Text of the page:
Taylor is now fulltime president/CEO of Urban League
By St. Clair Murraine
Outlook staff writer
Calling his appointment as president/CEO of the Tallahassee Urban League “the opportunity of a lifetime,” Curtis Taylor said he will intensify the organization’s effort on fighting crime.
Bringing back the Urban League’s jobs program will be a good start, he said.
“We’ve got to bring about jobs in our community,” Taylor said. “That’s very critical to help turnaround the crime in our community.”
The announcement that Taylor is the Urban League’s next president/CEO was made at a press conference last Wednesday. Taylor spent the last 20 months in the same positions on an interim basis since the retirement of Rev. Ernest Ferrell in 2018.
“Everything that we can bring to the table to make a difference, we will do that,” Taylor said.
Part of the organization’s crime-fighting plan is to keep criminal activities off the streets of Frenchtown, where his office is located, Taylor said. He added that he expects several town hall meetings and tour of the area by city officials to result in a plan of action by next spring.
Taylor said he would like to have more community involvement in reporting crime but some people in the neighborhood are afraid to do so.
“We’ve got a fear factor going round here,” Taylor said. “We’ve got to change that mindset. We all have got to get into the game.”
Sheriff Walt McNeil, who attended the press conference, said he and new chief of Tallahassee Police Department, Lawrence Revell, are in discussions about ways to reduce crime in Frenchtown. Removing the interim from Taylor’s title will reenergize the effort, he said.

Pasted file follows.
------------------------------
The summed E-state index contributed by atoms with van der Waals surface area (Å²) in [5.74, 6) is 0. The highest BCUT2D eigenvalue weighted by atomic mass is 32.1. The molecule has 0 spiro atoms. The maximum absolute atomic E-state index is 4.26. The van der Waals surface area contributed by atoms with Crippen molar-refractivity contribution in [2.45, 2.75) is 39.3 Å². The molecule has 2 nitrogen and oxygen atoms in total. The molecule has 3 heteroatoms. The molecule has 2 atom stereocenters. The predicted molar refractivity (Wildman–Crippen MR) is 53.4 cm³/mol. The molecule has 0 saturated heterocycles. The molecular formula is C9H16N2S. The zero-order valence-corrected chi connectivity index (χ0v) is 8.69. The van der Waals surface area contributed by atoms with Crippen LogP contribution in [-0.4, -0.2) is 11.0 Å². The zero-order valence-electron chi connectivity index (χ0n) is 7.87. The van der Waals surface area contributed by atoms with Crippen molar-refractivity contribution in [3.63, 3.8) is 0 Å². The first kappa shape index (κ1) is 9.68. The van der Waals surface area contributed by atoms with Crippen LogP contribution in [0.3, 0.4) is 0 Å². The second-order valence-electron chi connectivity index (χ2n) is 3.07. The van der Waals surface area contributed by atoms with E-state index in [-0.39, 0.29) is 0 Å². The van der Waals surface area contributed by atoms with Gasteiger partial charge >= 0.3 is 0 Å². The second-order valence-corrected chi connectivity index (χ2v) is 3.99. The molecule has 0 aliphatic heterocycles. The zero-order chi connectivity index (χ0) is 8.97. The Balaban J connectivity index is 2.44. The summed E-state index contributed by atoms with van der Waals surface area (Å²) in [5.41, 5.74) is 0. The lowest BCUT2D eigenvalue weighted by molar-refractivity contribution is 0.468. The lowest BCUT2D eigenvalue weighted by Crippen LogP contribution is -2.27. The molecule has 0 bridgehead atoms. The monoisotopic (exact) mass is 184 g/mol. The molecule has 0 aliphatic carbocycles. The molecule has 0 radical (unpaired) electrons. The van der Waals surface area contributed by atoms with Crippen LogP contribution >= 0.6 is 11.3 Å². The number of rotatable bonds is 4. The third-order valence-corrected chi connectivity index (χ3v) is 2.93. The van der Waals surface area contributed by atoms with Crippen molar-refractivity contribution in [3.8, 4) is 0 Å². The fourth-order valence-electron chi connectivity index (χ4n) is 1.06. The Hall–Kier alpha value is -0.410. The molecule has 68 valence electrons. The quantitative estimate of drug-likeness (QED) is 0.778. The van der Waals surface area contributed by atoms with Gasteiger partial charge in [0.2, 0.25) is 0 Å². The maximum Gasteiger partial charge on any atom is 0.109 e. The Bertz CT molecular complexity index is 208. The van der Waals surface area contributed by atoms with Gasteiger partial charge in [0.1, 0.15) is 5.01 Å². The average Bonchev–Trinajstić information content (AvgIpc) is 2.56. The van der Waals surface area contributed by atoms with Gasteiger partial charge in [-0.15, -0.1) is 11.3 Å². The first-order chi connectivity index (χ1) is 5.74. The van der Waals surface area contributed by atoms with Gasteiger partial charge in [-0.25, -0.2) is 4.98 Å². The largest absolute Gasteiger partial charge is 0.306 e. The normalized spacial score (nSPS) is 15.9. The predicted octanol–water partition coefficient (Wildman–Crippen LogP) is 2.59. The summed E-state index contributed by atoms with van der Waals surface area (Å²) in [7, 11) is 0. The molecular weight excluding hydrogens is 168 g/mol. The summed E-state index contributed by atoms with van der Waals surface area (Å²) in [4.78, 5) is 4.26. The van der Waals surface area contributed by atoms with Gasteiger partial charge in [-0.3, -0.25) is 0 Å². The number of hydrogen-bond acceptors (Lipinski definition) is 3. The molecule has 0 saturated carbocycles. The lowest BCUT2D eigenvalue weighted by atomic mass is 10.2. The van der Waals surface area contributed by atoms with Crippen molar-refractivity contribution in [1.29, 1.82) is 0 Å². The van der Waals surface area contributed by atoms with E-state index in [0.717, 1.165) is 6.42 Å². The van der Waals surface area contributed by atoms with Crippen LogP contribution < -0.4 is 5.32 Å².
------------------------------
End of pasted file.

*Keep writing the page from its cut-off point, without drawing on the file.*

“We understand working with the city and the county that there are a number of initiatives that the city has and the country has been talking about creating jobs waiting for persons coming out of our detention facility,” McNeil said. “So we believe everybody working together; having a common goal and a common cause is going to reap great benefits in our community.
“I’m excited about the leadership and how we go forward.”
Taylor was presented by Jerome Jones, chairman of the Urban League’s board of directors. Taylor was certified by the organization’s national body and that was followed by the local board making a unanimous decision at its Feb. 11 meeting to keep on Taylor.
Taylor is a good fit for the job because he’s spent the last 41 years working in several positions for the Urban League, Jones said. However, he seemed to be challenging Taylor during his remarks.
“While the league has had many successes over the years,” he said, “let there be no doubt that there is much, much work to be done in our communities in the years to come.”
Apart from crime, development around Frenchtown is another of Taylor’s main concern. He worries about recent housing construction in the area and wonders if Brevard Street will become similar to Gaines Street. That area has undergone major development with commercial businesses and housing.
Taylor’s supporters at the press conference included his former FAMU football coach, Rudy Hubbard. He recalled signing a reference letter for Taylor to get his first job with the Urban League 41 years ago.
Hubbard said Taylor has consistently shown leadership and a get-it-done attitude that qualifies him for the job.
“I always use to say if I had a fight and I had to get down in a fox hole, Curtis would be the guys I would like to be down there with,” Hubbard said. “He’s going to give you everything he’s got.”